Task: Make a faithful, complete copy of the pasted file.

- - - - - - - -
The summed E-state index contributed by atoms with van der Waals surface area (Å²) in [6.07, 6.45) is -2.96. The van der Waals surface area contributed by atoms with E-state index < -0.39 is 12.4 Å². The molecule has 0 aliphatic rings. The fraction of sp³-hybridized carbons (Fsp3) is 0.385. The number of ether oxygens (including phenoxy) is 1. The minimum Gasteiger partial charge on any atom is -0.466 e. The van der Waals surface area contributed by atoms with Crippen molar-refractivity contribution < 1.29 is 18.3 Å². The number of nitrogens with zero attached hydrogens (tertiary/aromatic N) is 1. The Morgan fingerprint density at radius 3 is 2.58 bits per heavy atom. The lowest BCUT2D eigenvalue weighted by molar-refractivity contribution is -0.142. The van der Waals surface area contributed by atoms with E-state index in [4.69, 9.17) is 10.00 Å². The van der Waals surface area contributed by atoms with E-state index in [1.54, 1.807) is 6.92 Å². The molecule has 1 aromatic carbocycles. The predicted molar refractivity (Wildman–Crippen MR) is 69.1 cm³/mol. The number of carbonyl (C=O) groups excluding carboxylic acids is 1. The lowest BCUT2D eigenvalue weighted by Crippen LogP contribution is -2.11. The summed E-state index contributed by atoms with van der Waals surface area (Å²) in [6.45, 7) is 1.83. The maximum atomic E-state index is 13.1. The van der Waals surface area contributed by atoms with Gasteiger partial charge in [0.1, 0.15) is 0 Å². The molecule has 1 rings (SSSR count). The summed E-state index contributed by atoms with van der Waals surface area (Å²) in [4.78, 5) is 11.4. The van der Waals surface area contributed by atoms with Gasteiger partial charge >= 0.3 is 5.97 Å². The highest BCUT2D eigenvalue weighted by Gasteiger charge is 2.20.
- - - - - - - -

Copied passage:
The summed E-state index contributed by atoms with van der Waals surface area (Å²) in [6.07, 6.45) is -2.96. The van der Waals surface area contributed by atoms with E-state index < -0.39 is 12.4 Å². The molecule has 0 aliphatic rings. The fraction of sp³-hybridized carbons (Fsp3) is 0.385. The number of ether oxygens (including phenoxy) is 1. The minimum Gasteiger partial charge on any atom is -0.466 e. The van der Waals surface area contributed by atoms with Crippen molar-refractivity contribution < 1.29 is 18.3 Å². The number of nitrogens with zero attached hydrogens (tertiary/aromatic N) is 1. The Morgan fingerprint density at radius 3 is 2.58 bits per heavy atom. The lowest BCUT2D eigenvalue weighted by molar-refractivity contribution is -0.142. The van der Waals surface area contributed by atoms with E-state index in [4.69, 9.17) is 10.00 Å². The van der Waals surface area contributed by atoms with E-state index in [1.54, 1.807) is 6.92 Å². The molecule has 1 aromatic carbocycles. The predicted molar refractivity (Wildman–Crippen MR) is 69.1 cm³/mol. The number of carbonyl (C=O) groups excluding carboxylic acids is 1. The lowest BCUT2D eigenvalue weighted by Crippen LogP contribution is -2.11. The summed E-state index contributed by atoms with van der Waals surface area (Å²) in [6.45, 7) is 1.83. The maximum atomic E-state index is 13.1. The van der Waals surface area contributed by atoms with Gasteiger partial charge in [0.1, 0.15) is 0 Å². The molecule has 1 rings (SSSR count). The summed E-state index contributed by atoms with van der Waals surface area (Å²) in [4.78, 5) is 11.4. The van der Waals surface area contributed by atoms with Gasteiger partial charge >= 0.3 is 5.97 Å². The highest BCUT2D eigenvalue weighted by Gasteiger charge is 2.20.